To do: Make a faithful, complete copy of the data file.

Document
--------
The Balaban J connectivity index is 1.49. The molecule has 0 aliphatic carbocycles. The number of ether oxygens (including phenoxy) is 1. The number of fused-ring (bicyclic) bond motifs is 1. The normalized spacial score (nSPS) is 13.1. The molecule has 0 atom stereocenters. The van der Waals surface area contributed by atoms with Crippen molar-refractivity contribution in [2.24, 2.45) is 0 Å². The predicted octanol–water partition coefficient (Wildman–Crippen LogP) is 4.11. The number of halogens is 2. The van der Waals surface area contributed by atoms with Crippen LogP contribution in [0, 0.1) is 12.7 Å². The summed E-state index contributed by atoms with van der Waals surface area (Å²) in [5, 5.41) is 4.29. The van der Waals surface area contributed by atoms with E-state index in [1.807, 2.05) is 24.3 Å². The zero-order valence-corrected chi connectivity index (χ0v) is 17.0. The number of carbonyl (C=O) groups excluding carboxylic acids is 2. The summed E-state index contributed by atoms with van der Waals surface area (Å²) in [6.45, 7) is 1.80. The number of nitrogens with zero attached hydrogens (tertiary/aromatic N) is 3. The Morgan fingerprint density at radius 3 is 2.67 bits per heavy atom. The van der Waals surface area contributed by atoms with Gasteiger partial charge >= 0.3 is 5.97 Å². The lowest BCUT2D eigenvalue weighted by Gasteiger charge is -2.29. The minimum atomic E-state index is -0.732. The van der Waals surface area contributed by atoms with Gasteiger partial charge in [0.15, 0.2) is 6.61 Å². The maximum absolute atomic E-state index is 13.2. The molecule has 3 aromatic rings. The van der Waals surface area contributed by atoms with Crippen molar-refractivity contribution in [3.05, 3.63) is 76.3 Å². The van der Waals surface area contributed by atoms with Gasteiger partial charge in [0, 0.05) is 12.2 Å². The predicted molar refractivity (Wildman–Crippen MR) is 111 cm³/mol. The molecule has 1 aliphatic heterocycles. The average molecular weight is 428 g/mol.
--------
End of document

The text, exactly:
The Balaban J connectivity index is 1.49. The molecule has 0 aliphatic carbocycles. The number of ether oxygens (including phenoxy) is 1. The number of fused-ring (bicyclic) bond motifs is 1. The normalized spacial score (nSPS) is 13.1. The molecule has 0 atom stereocenters. The van der Waals surface area contributed by atoms with Crippen molar-refractivity contribution in [2.24, 2.45) is 0 Å². The predicted octanol–water partition coefficient (Wildman–Crippen LogP) is 4.11. The number of halogens is 2. The van der Waals surface area contributed by atoms with Crippen LogP contribution in [0, 0.1) is 12.7 Å². The summed E-state index contributed by atoms with van der Waals surface area (Å²) in [5, 5.41) is 4.29. The van der Waals surface area contributed by atoms with E-state index in [1.807, 2.05) is 24.3 Å². The zero-order valence-corrected chi connectivity index (χ0v) is 17.0. The number of carbonyl (C=O) groups excluding carboxylic acids is 2. The summed E-state index contributed by atoms with van der Waals surface area (Å²) in [6.45, 7) is 1.80. The number of nitrogens with zero attached hydrogens (tertiary/aromatic N) is 3. The Morgan fingerprint density at radius 3 is 2.67 bits per heavy atom. The van der Waals surface area contributed by atoms with Gasteiger partial charge >= 0.3 is 5.97 Å². The lowest BCUT2D eigenvalue weighted by Gasteiger charge is -2.29. The minimum atomic E-state index is -0.732. The van der Waals surface area contributed by atoms with Gasteiger partial charge in [0.15, 0.2) is 6.61 Å². The maximum absolute atomic E-state index is 13.2. The molecule has 3 aromatic rings. The van der Waals surface area contributed by atoms with Crippen molar-refractivity contribution in [3.05, 3.63) is 76.3 Å². The van der Waals surface area contributed by atoms with Gasteiger partial charge in [0, 0.05) is 12.2 Å². The predicted molar refractivity (Wildman–Crippen MR) is 111 cm³/mol. The molecule has 1 aliphatic heterocycles. The average molecular weight is 428 g/mol.